Updated: April 3, 2020 8:13:49 am
There is a massive shortage of key personal protective equipment (PPEs) at the district and village levels, and the 21-day lockdown period should be extended to prevent further spread of the COVID-19 outbreak.
These are the two key takeaways from a government survey of 410 district collectors and district magistrates leading the country’s efforts in dealing with what the government in the survey described as the “greatest health crisis India faced since Independence”.
While 410 officers registered online for the survey, not all of them answered all 23 questions. So the survey has taken into account the 266 completely filled forms.
The ‘National Preparedness Survey on COVID-19’ says in its prelude to one of the questions that the government’s aim was to “evade further community transmission” and chalk out a strategy in case community transmission takes place.
The numbers threw up a grim picture for the Centre.
As many as 47 per cent of the officers “felt that inadequate availability of Personal Protection Equipment (masks, gloves etc.) in District/ Sub-District Hospitals is an area of concern,” the survey said.
Around 28 per cent said there were not enough isolation beds, and 60 per cent said district hospitals did not have adequate ICU beds. Around 71 per cent said there were not enough ventilators in the battle against COVID-19. As much as 34 per cent respondents felt the local hospitals were “not equipped” to face the outbreak.
The survey, conducted by the Department of Administrative Reforms and Public Grievances, under the Ministry of Personnel, included IAS officers from batches 2014-18 who did stints in Union ministries as Assistant Secretaries before being posted in their respective cadres.
In an endorsement of the Centre’s strategy, an overwhelming 96 per cent respondents noted that the lockdown is “an effective way” to contain the outbreak, even as 31 per cent felt that people in the districts and villagers are “alarmed and panicking”.
Asked what is the one thing the government should do, the replies were compiled into 21 responses. Chief among them was that the lockdown period should be extended “till Covid-19 is not controlled”.
“Furthermore,” the survey stated, “any instances of non-adherence to curfew/ lockdown should be dealt with harshly particularly where gathering of more than 50 people.” In a similar vein, another response said the 21-day lockdown should be cautiously reviewed, “as it may as it may lead to wider spread of the virus.”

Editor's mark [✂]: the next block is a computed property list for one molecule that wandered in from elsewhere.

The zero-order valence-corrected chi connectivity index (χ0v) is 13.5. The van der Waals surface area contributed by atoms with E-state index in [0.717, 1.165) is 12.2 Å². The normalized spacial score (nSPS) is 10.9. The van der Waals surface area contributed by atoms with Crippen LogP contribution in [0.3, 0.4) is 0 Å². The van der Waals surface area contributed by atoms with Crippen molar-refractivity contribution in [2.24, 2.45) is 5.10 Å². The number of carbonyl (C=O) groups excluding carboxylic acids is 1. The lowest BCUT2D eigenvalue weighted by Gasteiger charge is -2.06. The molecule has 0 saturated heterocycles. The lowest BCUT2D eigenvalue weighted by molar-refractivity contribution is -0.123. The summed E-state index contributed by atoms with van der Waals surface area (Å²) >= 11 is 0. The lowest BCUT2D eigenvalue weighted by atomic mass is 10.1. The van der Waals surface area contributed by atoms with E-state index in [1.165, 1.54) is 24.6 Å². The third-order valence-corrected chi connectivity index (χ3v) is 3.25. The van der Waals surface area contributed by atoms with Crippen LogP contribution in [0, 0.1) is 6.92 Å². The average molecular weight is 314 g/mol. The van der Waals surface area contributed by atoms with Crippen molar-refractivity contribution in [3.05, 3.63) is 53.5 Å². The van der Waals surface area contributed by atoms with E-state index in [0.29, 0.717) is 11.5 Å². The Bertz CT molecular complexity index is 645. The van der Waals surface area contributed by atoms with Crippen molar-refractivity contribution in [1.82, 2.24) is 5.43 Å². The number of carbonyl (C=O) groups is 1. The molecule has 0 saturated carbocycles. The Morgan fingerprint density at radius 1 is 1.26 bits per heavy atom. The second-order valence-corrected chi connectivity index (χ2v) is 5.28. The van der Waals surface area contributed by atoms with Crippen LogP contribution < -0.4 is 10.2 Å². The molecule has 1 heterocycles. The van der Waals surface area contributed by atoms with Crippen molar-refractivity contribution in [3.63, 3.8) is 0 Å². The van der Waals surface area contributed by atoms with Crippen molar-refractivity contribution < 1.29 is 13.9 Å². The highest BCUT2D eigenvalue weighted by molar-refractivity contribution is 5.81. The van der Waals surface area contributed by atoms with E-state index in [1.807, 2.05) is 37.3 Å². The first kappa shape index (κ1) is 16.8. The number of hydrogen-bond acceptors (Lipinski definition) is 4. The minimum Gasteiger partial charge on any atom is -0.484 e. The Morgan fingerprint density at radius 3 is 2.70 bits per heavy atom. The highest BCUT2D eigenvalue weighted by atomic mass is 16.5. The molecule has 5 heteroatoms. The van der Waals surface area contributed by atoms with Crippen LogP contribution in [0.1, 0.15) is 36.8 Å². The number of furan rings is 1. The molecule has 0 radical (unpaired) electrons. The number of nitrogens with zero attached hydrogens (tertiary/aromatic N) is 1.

Among key actions recommended by the respondents was the need to test more people to find more positive cases. “The survey highlighted the need for quick redressal of under-reported cases…on account of under-testing people due to various challenges like paucity of testing kits, no data on travel history, sudden migration of wage workers across states; as this may actually end up in further transmission,” said one key action point.
The survey also threw up unique problems faced by district administrations in the fight against the outbreak.
Information collection regarding foreign travel history of people in the district and states was emphasised, as most people hid their travel history, thereby resulting in delay of contact-tracing and prevention of human-to-human transmission, said one of the findings.
“Post-lockdown, thousands of migrants moved from metros to rural hinterlands. They were unwilling for health check-ups, taking samples and testing on route,” the survey found.
Among the “one thing the government should do”, the survey reports: “Continue the lockdown for an extended period if necessary. The 21-day lockdown period is to be used to identify more positive cases and quarantine all those who were in contact with them.”
Risk points in some states
Maharashtra: Availability of medical supplies such as PPEs, masks, sanitisers, ventilators, etc; lack of trained staff
Madhya Pradesh: Poor infrastructure, low availability of PPEs, ventilators
Andhra Pradesh: Identification, isolation of foreign returnees
Bihar: Lack of PPEs and medical facilities. Some districts report lack of basic medical accessories such as masks, sanitisers
Gujarat: High migrant inflow, risky slum areas and lack of PPEs for hospital staff; internal migration
Delhi: Inadequate testing of suspected cases; need for better hospital equipment
Chhattisgarh: Lack of medical facilities, staff; shortage of PPEs
Assam: People not following lockdown orders properly; non-availability of PPEs, migration within state and those coming from states like Mizoram
Haryana: Labor movement, migration within; shortage of PPEs, ventilators
J&K: Inadequate PPEs; no supply of drugs for approved treatment
Jharkhand: Lack of an anesthetic in Dumka means ventilators can’t be operated
Himachal Pradesh: Few testing kits available; people movement a challenge
Arunachal Pradesh: Lack of proper health facilities, shortage of sample collection kits, testing facilities, PPEs and non-availability of ICUs, ventilators, etc
Nagaland: No testing centre in state, shortage of ambulances, oxygen cylinders, etc
Lakshadweep: Transportation and logistics a challenge due to geographical spread of islands. Not all islands have adequate facilities
Daman & Diu: Inadequate health infrastructure and testing facilities
Here’s a quick Coronavirus guide from Express Explained to keep you updated: What can cause a COVID-19 patient to relapse after recovery? | COVID-19 lockdown has cleaned up the air, but this may not be good news. Here’s why | Can alternative medicine work against the coronavirus? | A five-minute test for COVID-19 has been readied, India may get it too | How India is building up defence during lockdown | Why only a fraction of those with coronavirus suffer acutely | How do healthcare workers protect themselves from getting infected? | What does it take to set up isolation wards?
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